states that prisoners of war may not be compelled to assist in the handling of stores which are military in character or purpose. But although the Detaining Power may not compel them to do so, nowhere is it stated that they may not at any time volunteer to do such work. Ultimately, therefore, their participation in work connected with war operations depends only on the prisoners themselves, provided it takes place outside the theatre of operations.
* (1) [(1) p.275] Article 43, paragraph 1, of the draft
submitted to the Stockholm Conference provided:
"No prisoner of war may be employed on any work of an
unhealthy or dangerous nature, unless he has received
previous adequate training and is provided with all the
necessary means of protection..." (These provisions are
now contained in Article 51).
In addition, Article 42 (e) contained the following
"Work connected with the removal of mines or similar
devices placed by the prisoners themselves before they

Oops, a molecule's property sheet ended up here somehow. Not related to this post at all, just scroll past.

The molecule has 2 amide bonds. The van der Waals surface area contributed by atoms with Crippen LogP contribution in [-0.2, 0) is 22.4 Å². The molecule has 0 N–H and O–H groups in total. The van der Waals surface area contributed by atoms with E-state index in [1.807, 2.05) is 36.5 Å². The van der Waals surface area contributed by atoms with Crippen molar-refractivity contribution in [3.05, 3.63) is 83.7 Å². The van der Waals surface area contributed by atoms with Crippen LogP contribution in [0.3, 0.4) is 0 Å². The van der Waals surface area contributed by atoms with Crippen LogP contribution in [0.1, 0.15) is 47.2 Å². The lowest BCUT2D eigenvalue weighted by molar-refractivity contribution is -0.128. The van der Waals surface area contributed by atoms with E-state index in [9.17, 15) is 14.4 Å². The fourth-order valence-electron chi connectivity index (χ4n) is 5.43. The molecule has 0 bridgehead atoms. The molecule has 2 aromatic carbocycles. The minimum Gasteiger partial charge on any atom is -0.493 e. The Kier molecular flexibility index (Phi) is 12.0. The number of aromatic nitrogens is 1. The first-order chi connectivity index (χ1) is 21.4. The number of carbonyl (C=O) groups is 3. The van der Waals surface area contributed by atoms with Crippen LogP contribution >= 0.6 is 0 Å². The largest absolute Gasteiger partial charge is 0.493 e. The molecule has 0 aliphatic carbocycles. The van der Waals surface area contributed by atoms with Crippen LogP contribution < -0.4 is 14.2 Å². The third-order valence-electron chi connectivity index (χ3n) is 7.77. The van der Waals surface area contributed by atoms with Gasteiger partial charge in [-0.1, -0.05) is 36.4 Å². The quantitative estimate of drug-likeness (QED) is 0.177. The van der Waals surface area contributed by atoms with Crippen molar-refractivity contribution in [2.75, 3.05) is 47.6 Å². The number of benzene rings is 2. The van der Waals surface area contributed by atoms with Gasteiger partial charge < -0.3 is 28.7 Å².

have been taken, or by other members of the forces to
which they belonged, shall however be authorized, on
condition that it is carried out in areas distant from the
theatre of military operations and under conditions
defined in the following Article."
Following the discussions at the Stockholm
Conference, the text was amended as follows (Article 43,
"No prisoner of war may be employed on labour which
is of an unhealthy or dangerous nature, in view of
There was no longer any express reference to
(2) [(2) p.275] See ' Final Record of the Diplomatic
Conference of Geneva of 1949, ' Vol. II-A, p. 586;
(3) [(1) p.276] See Report of Committee II, ' Final Record of
the Diplomatic Conference of Geneva of 1949, ' Vol. II-A,
(4) [(2) p.276] Ibid., Vol. II-B, pp. 290-298;
(5) [(1) p.278] I.e. a ratio of one accident per five thousand
(6) [(2) p.278] See ' Report of the International Committee of
the Red Cross on its activities during the Second World
War, ' Vol. I, pp. 333-334;
Who we are
What we do
Where we work
War & law
Working for the ICRC
Doing business with the ICRC
Israel and the occupied territories
Global Partnership for Humanitarian Impact and Innovation
Republic of Korea (Korean)
Humanitarian law and policy
L'humanitaire dans tous ses états (French)
Somalia (English and Somali)
© International Committee of the Red Cross